The board has to maintain a record containing the details regarding the origin, income, object and beneficiaries of every wakf [sec 32 (2) (a)]. It is one of the basic functions of the board to see to the proper application of the income of the wakf properties, in accordance with the objects and purpose of the wakf. Misapplication and misappropriation of the income from the wakf properties have become a common feature and the board has to make a lynx eyed scrutiny of the income and the expenses of every wakf [Sec 32(2)(b)]. The inspectors and superintendents of wakfs should make periodical and surprise scrutiny of the accounts of the wakfs and must be held responsible for any lapse on their part. The power to frame schemes for management of wakfs is conferred on the board and this power has to be excercised after due notice to the Mutawalli and to all parties affected and after giving them sufficient opportunities of being heard [Sec 32 (2)(d)]. This is done by the Board on its own motion or on the application of not less than 5 persons interested in any wakf to frame a scheme for the administration of that wakf in consultation with the mutawalli and the applicants, if it is satisfied that the framing of a scheme is necessary or desirable [Sec 69]. The Board has power to issue directions: -
i. For the utilisation of the surplus income consistent with the objects of the wakfs
ii. For the manner of utilising the income where the object of the wakf is not disclosed in any written instrument
iii. Where any object of a wakf has ceased to exist or has become incapable of achievement [Sec 32 (2)(e)].
The board is empowered to scrutinise and approve the budget submitted by the mutawallis and to arrange for the auditing of the accounts of the Wakfs. This power must be exercised by the board not in a casual or cavalier manner, but with a deep sense of duty. In case of public trusts and endowments which are administered under schemes framed by the courts, the annual accounts and budget estimates submitted to the courts were never seriously scrutinised but were merely recorded [Sec 32 (2)(f)]. The Board has power to remove Mutawallis in accordance of the Provision of Wakf Act, 1995(Sec 63 & 64) [Sec 32 (2)(g)]. The board is empowered to take measures to recover lost properties of any wakf [Sec 32 (2)(h)]. The board has the power to institute and defend suits and proceedings relating to wakfs. The board is a body corporate and shall by the said name sue and be sued. This power is inherent in the every constitution of the board in which is vested and general superintendence of all wakfs in the state [Sec 32 (2)(i)]. One of the most important function of the board is to sanction any transfer of immovable property of a wakf by way of sale, gift, mortgage, exchange or lease, in accordance with the provisions of this Act: Provided that no such sanction shall be given unless at least two- thirds of the members of the Board vote in favour of such transaction [Sec 32 (2)(j)]. The Board is entrusted with the administration of wakf fund in accordance with the sec 76 of this act [Sec 32 (2)(k)]. The Board is entitled to call for such returns, statistics, accounts and other information from the mutawallis with respect to the wakf property as the Board may, from time to time, require under their management. [Sec 32 (2)(l)]. The Board has the power to inspect, or cause inspection of, wakf properties, accounts, records or deeds and documents [Sec 32 (2)(m)]. The Board is empowered to investigate and determine the nature and extent of wakf and wakf property, and to cause, whenever necessary, a survey of such wakf properties [Sec 32 (2)(n)]. And finally it gives residuary power to the Board to do generally all such acts as may be necessary for the control, maintenance and administration of the wakfs in the state [Sec 32 (2)(o)].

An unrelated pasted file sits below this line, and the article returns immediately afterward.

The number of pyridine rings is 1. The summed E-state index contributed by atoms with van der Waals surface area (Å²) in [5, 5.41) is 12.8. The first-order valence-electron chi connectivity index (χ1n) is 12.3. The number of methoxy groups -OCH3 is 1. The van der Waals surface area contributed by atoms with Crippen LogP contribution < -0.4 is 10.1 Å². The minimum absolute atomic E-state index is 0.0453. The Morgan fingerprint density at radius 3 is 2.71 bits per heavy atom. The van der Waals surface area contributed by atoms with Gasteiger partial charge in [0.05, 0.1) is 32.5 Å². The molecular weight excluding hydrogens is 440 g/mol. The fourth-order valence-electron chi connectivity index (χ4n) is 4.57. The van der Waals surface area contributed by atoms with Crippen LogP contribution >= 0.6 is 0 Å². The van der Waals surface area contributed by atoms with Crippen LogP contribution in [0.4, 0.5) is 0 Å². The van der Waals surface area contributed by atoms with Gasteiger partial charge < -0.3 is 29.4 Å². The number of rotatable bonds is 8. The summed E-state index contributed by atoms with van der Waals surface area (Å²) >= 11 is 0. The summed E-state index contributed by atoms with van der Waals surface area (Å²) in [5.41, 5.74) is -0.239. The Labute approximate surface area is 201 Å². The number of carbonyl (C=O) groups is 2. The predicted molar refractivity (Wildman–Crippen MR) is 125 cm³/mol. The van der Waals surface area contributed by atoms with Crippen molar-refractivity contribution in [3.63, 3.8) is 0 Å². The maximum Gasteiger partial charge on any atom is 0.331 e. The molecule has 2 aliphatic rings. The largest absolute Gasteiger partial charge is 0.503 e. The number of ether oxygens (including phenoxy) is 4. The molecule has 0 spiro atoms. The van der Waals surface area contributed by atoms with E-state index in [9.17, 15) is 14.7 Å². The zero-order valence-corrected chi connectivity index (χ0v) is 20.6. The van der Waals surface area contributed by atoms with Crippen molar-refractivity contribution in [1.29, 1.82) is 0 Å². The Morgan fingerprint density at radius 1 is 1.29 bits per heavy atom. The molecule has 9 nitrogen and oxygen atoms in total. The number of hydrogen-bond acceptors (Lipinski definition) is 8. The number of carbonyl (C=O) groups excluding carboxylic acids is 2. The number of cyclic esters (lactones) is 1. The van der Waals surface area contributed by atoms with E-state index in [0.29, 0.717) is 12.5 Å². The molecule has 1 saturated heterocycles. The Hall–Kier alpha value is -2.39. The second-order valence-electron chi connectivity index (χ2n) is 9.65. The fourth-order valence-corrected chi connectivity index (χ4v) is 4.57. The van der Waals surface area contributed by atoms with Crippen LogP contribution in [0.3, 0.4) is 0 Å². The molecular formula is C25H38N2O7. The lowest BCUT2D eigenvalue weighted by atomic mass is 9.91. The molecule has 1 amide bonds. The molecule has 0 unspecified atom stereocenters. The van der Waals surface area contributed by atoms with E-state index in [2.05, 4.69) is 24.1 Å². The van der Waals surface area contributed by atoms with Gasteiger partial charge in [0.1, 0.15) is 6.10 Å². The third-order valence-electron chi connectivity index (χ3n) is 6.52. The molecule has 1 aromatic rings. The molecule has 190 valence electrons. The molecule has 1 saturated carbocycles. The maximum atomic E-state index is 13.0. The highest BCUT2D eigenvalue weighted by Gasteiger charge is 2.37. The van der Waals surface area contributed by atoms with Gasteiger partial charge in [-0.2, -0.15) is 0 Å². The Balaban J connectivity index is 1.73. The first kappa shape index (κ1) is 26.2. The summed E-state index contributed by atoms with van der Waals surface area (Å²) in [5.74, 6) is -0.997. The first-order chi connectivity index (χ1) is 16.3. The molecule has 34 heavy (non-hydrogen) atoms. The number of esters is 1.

Current Status of Wakf In India: -
The subject of "Wakf" is relative to Entry No. 10 "Trust and trustees" and No. 28 "Charities and charitable institutions, charitable and religious endowments and religious institutions" in the concurrent list attached to the 7th Schedule to the Constitution of India. Supervision over the administration of wakfs is, therefore, the responsibility of both the Central and State Governments.
According to PM’s High Level Committee on the status Indian Muslims, there are:
· More than 4.9 lakh registered Wakfs spread over different states and union territories of India.
· The total area under Wakf properties all over India is estimated at about 6 lakh acres and the book value at about Rs 6,000 crores.
· The market value of these properties will be higher manifold.
· A recent estimate of the current value of Wakf properties in Delhi alone is in excess of Rs. 6,000 Crores (Rs. 60 billion).
· A good number of the Wakf properties in urban areas are found to be located in city centres where the current value is many times more than the book value.
· The current annual income from these properties is only about Rs. 163 crores, which amounts to a meagre rate of return of 2.7 per cent.
· The current market value of the Wakf properties can be put at Rs. 1.2 lakh crores (1,200 billion). So the current return of 163 crores on the current market value comes out to be meagre 0.135 percent which is pathetic.
· If these properties are put to efficient and marketable use they can generate at least a minimum return of 10 per cent which is about Rs. 12,000 crores per annum.
· If some of these Wakf properties situated in prime locations across the country are developed and put to commercial use, their market value and annual income will shoot up.
· The enhanced Wakf income could be utilized to upgrade the educational status and improve other human development dimensions of the beneficiaries of Wakfs.
The author can be reached at: firstname.lastname@example.org